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Abstract Details

Early Utilization of SPG Block for the Treatment of Acute Migraine Headache in the Pediatric Emergency Department
Headache Posters (7:00 AM-5:00 PM)

Migraines and acute headaches are common presenting complaints in the pediatric emergency department. The sphenopalatine ganglion (SPG) block is an alternative migraine treatment option in the adult population, but has been largely unstudied in the pediatric population. An initial study has shown it to be a safe alternative in pediatrics and was subsequently adopted by the pediatric ED as an alternative treatment for acute headache in children 7 years and older.

This study aimed to: 1) evaluate the safety and effectiveness of the SPG block in reducing migraine/headache severity in pediatric ED patients, and 2) compare ED length of stay (LOS), hospital admission, and ED re-admission within 48 hours of initial presentation between SPG block and first-line IV medication combo (Ketorolac, Compazine, Benadryl, and normal saline bolus).

A retrospective chart review was performed for patients 7-18 years old presenting with acute headache between 2/1/19-2/29/20. 333 charts met inclusion criteria with 23 receiving SPG block. For patients with SPG block only, pre/post treatment pain scores were compared using the Wilcoxon signed rank test. Comparisons of ED LOS, hospital admission, and 48 hour re-admission rates between SPG block and IV medications were performed using the Wilcoxon signed rank test and Chi-square tests, as appropriate for the data distribution.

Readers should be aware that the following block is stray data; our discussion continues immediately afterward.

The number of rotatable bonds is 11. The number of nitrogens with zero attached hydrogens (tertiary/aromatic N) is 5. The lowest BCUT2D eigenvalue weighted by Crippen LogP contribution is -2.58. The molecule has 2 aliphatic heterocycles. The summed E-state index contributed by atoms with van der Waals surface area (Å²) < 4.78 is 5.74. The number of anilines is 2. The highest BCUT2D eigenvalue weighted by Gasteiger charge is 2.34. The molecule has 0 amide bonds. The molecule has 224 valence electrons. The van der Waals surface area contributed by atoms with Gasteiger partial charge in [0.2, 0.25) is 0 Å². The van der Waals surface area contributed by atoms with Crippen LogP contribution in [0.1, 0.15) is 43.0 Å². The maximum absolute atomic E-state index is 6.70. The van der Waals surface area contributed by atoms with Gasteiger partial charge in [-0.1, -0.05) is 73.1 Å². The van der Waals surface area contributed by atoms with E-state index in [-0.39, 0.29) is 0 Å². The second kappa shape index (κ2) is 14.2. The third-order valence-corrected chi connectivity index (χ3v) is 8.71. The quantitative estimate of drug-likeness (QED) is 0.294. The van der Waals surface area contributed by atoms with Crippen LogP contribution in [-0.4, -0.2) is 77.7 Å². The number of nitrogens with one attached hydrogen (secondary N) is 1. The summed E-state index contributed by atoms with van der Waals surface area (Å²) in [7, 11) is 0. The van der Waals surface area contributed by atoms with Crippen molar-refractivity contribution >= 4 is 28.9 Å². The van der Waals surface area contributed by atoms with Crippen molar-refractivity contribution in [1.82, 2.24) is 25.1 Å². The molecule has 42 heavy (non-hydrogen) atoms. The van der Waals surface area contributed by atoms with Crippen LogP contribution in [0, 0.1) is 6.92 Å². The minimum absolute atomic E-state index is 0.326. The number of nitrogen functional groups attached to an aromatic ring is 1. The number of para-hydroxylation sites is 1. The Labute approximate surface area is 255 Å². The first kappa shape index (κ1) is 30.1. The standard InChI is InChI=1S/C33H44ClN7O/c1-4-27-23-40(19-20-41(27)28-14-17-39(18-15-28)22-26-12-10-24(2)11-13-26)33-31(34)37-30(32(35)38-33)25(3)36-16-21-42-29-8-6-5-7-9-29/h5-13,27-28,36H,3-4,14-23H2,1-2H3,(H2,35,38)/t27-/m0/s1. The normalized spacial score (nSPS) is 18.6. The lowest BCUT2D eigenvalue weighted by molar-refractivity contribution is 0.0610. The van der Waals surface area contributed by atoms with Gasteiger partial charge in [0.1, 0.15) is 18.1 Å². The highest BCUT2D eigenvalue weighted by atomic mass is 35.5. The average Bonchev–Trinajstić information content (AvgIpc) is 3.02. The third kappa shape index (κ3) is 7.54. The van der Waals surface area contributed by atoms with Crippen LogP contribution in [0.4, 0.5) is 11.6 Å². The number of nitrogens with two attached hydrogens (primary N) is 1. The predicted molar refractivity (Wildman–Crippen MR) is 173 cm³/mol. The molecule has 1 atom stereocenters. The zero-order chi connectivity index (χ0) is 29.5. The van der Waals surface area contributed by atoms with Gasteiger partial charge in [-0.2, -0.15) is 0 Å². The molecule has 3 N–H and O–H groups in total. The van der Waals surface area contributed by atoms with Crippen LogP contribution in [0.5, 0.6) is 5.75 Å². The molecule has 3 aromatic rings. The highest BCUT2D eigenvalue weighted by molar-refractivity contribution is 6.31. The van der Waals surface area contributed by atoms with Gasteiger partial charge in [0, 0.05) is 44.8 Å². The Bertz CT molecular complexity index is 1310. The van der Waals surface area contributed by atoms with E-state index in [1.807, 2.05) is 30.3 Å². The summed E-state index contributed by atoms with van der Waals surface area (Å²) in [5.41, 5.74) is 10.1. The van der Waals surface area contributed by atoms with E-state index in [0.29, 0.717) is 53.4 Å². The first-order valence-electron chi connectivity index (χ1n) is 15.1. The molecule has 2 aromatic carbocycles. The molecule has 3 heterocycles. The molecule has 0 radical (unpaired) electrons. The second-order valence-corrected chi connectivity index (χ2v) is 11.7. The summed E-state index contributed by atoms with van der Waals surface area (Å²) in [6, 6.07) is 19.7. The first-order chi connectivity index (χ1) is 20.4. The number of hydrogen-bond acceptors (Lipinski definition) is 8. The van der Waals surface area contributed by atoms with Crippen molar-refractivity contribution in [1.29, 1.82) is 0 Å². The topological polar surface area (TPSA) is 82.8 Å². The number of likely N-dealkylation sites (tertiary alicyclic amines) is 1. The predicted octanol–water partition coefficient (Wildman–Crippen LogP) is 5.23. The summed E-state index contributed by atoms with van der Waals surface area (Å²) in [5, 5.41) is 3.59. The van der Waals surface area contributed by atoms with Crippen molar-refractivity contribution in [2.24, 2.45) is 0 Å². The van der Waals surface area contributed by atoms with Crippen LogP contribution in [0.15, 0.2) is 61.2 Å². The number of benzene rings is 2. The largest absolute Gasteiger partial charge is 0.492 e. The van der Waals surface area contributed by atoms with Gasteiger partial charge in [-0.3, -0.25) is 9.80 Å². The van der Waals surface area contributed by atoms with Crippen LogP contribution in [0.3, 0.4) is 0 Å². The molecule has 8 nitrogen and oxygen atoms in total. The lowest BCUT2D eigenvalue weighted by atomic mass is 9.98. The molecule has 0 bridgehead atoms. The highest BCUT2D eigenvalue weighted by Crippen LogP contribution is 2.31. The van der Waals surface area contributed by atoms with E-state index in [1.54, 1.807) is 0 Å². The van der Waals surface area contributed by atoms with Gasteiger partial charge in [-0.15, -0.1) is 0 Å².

Patients who only underwent an SPG block had a mean pain score reduction of 6.9 (95% CI 1.54-3.88, p=<0.0001) and no negative side effects were noted. The average ED LOS for the SPG block only was 46 minutes shorter than the first line IV medications (p=0.27). Rates of hospital admission and 48-hour re-admission did not vary between the two treatments.

The SPG block is an effective and safe way to treat headache in the pediatric ED setting. It can reduce ED LOS, however, there was no improvement in admission and 48 hour re-admission rates. 

Mary Haywood (Phoenix Children's Hospital)
Mary Haywood has nothing to disclose.
Cherisse Mecham Ms. Mecham has nothing to disclose.
Reena Rastogi No disclosure on file
Lucia Mirea (Phoenix Children's Hospital) LUCIA MIREA has nothing to disclose.
Blake Bulloch (Phoenix Childrens Hospital) Blake Bulloch has nothing to disclose.